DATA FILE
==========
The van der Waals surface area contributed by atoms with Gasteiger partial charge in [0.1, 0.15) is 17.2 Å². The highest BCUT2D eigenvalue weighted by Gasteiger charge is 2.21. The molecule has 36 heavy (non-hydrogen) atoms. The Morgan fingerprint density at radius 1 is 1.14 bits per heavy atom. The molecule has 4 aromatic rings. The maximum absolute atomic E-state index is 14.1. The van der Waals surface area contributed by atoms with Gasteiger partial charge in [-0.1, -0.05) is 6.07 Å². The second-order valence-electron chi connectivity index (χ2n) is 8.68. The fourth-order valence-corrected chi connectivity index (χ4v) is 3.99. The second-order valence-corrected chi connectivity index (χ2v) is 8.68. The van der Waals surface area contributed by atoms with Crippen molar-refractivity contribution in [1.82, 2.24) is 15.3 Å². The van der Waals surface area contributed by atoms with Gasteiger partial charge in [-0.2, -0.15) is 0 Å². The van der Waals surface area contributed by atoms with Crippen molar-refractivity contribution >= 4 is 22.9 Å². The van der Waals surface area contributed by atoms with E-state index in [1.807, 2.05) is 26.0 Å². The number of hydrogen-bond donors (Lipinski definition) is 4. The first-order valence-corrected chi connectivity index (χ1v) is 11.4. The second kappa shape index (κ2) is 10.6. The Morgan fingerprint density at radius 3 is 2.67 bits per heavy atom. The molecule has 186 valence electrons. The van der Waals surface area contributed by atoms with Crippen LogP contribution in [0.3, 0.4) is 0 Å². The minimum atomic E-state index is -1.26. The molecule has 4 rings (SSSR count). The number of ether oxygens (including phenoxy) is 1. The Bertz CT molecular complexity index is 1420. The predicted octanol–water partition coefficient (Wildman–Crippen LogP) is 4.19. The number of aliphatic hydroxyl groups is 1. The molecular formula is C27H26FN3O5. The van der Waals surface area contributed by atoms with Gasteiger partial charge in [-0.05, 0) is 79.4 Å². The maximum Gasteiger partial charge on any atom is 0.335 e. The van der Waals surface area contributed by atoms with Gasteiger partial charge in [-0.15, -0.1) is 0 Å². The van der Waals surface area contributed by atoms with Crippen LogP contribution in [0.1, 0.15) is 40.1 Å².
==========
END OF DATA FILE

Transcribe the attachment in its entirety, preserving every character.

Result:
The van der Waals surface area contributed by atoms with Gasteiger partial charge in [0.1, 0.15) is 17.2 Å². The highest BCUT2D eigenvalue weighted by Gasteiger charge is 2.21. The molecule has 36 heavy (non-hydrogen) atoms. The Morgan fingerprint density at radius 1 is 1.14 bits per heavy atom. The molecule has 4 aromatic rings. The maximum absolute atomic E-state index is 14.1. The van der Waals surface area contributed by atoms with Gasteiger partial charge in [-0.1, -0.05) is 6.07 Å². The second-order valence-electron chi connectivity index (χ2n) is 8.68. The fourth-order valence-corrected chi connectivity index (χ4v) is 3.99. The second-order valence-corrected chi connectivity index (χ2v) is 8.68. The van der Waals surface area contributed by atoms with Crippen molar-refractivity contribution in [1.82, 2.24) is 15.3 Å². The van der Waals surface area contributed by atoms with Gasteiger partial charge in [-0.2, -0.15) is 0 Å². The van der Waals surface area contributed by atoms with Crippen molar-refractivity contribution >= 4 is 22.9 Å². The van der Waals surface area contributed by atoms with E-state index in [1.807, 2.05) is 26.0 Å². The number of hydrogen-bond donors (Lipinski definition) is 4. The first-order valence-corrected chi connectivity index (χ1v) is 11.4. The second kappa shape index (κ2) is 10.6. The Morgan fingerprint density at radius 3 is 2.67 bits per heavy atom. The molecule has 186 valence electrons. The van der Waals surface area contributed by atoms with Crippen LogP contribution in [0.3, 0.4) is 0 Å². The minimum atomic E-state index is -1.26. The molecule has 4 rings (SSSR count). The number of ether oxygens (including phenoxy) is 1. The Bertz CT molecular complexity index is 1420. The predicted octanol–water partition coefficient (Wildman–Crippen LogP) is 4.19. The number of aliphatic hydroxyl groups is 1. The molecular formula is C27H26FN3O5. The van der Waals surface area contributed by atoms with Gasteiger partial charge in [-0.05, 0) is 79.4 Å². The maximum Gasteiger partial charge on any atom is 0.335 e. The van der Waals surface area contributed by atoms with Gasteiger partial charge in [-0.15, -0.1) is 0 Å². The van der Waals surface area contributed by atoms with Crippen LogP contribution in [0.1, 0.15) is 40.1 Å².